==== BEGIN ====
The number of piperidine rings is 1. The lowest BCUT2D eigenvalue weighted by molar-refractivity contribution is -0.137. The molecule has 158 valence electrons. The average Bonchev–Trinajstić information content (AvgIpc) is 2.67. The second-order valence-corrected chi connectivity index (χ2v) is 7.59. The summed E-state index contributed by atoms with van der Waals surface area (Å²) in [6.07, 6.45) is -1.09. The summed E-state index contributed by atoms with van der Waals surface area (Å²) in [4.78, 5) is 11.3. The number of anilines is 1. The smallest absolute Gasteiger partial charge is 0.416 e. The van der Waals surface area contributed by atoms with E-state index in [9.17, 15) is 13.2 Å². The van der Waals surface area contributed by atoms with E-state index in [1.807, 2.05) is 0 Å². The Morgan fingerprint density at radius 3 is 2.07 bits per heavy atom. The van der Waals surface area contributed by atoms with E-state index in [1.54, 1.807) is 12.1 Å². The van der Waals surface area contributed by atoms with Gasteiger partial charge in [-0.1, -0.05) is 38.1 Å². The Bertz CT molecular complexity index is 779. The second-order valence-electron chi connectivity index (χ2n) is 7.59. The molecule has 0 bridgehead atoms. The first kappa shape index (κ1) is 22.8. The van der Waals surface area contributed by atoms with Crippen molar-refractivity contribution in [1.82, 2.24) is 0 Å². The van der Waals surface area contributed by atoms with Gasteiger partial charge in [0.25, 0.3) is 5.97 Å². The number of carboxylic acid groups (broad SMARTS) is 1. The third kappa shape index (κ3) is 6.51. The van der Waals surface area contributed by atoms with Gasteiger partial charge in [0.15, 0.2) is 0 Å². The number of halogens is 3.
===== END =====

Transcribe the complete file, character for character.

The number of piperidine rings is 1. The lowest BCUT2D eigenvalue weighted by molar-refractivity contribution is -0.137. The molecule has 158 valence electrons. The average Bonchev–Trinajstić information content (AvgIpc) is 2.67. The second-order valence-corrected chi connectivity index (χ2v) is 7.59. The summed E-state index contributed by atoms with van der Waals surface area (Å²) in [6.07, 6.45) is -1.09. The summed E-state index contributed by atoms with van der Waals surface area (Å²) in [4.78, 5) is 11.3. The number of anilines is 1. The smallest absolute Gasteiger partial charge is 0.416 e. The van der Waals surface area contributed by atoms with E-state index in [9.17, 15) is 13.2 Å². The van der Waals surface area contributed by atoms with E-state index in [1.807, 2.05) is 0 Å². The Morgan fingerprint density at radius 3 is 2.07 bits per heavy atom. The van der Waals surface area contributed by atoms with E-state index in [1.54, 1.807) is 12.1 Å². The van der Waals surface area contributed by atoms with Gasteiger partial charge in [-0.1, -0.05) is 38.1 Å². The Bertz CT molecular complexity index is 779. The second-order valence-electron chi connectivity index (χ2n) is 7.59. The molecule has 0 bridgehead atoms. The first kappa shape index (κ1) is 22.8. The van der Waals surface area contributed by atoms with Crippen molar-refractivity contribution in [1.82, 2.24) is 0 Å². The van der Waals surface area contributed by atoms with Gasteiger partial charge in [0.25, 0.3) is 5.97 Å². The number of carboxylic acid groups (broad SMARTS) is 1. The third kappa shape index (κ3) is 6.51. The van der Waals surface area contributed by atoms with Gasteiger partial charge in [0.15, 0.2) is 0 Å². The number of halogens is 3.